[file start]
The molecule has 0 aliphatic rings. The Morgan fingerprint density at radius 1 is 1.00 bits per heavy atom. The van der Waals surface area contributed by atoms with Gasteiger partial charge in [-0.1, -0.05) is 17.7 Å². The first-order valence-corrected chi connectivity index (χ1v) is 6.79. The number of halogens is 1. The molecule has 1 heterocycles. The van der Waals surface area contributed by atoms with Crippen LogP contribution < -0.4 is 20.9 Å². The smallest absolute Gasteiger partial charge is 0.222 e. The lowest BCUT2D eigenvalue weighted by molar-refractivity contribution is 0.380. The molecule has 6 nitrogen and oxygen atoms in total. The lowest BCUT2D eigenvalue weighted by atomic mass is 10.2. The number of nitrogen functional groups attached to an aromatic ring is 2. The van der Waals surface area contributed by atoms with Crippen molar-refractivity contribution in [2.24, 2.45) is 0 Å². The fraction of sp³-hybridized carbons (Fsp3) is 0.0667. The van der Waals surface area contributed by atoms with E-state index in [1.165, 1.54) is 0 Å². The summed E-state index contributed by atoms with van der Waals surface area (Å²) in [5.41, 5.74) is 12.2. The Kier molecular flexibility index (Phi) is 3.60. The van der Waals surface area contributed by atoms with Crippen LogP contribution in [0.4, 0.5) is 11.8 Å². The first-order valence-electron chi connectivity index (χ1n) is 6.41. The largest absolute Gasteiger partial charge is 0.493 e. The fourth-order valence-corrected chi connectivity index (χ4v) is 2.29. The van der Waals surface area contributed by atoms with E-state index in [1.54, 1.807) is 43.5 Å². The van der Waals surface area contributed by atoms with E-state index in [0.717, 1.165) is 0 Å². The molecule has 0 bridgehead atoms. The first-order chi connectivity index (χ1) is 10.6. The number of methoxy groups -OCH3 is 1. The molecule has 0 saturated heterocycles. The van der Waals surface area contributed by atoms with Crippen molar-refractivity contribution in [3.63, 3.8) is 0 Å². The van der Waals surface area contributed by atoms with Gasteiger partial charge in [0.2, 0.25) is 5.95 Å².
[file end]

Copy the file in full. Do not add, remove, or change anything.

The molecule has 0 aliphatic rings. The Morgan fingerprint density at radius 1 is 1.00 bits per heavy atom. The van der Waals surface area contributed by atoms with Gasteiger partial charge in [-0.1, -0.05) is 17.7 Å². The first-order valence-corrected chi connectivity index (χ1v) is 6.79. The number of halogens is 1. The molecule has 1 heterocycles. The van der Waals surface area contributed by atoms with Crippen LogP contribution < -0.4 is 20.9 Å². The smallest absolute Gasteiger partial charge is 0.222 e. The lowest BCUT2D eigenvalue weighted by molar-refractivity contribution is 0.380. The molecule has 6 nitrogen and oxygen atoms in total. The lowest BCUT2D eigenvalue weighted by atomic mass is 10.2. The number of nitrogen functional groups attached to an aromatic ring is 2. The van der Waals surface area contributed by atoms with Crippen molar-refractivity contribution in [2.24, 2.45) is 0 Å². The fraction of sp³-hybridized carbons (Fsp3) is 0.0667. The van der Waals surface area contributed by atoms with E-state index in [1.165, 1.54) is 0 Å². The summed E-state index contributed by atoms with van der Waals surface area (Å²) in [5.41, 5.74) is 12.2. The Kier molecular flexibility index (Phi) is 3.60. The van der Waals surface area contributed by atoms with Crippen LogP contribution in [0.4, 0.5) is 11.8 Å². The first-order valence-electron chi connectivity index (χ1n) is 6.41. The largest absolute Gasteiger partial charge is 0.493 e. The fourth-order valence-corrected chi connectivity index (χ4v) is 2.29. The van der Waals surface area contributed by atoms with E-state index in [1.54, 1.807) is 43.5 Å². The van der Waals surface area contributed by atoms with E-state index in [0.717, 1.165) is 0 Å². The molecule has 0 bridgehead atoms. The first-order chi connectivity index (χ1) is 10.6. The number of methoxy groups -OCH3 is 1. The molecule has 0 saturated heterocycles. The van der Waals surface area contributed by atoms with Crippen molar-refractivity contribution in [3.63, 3.8) is 0 Å². The van der Waals surface area contributed by atoms with Gasteiger partial charge in [0.2, 0.25) is 5.95 Å².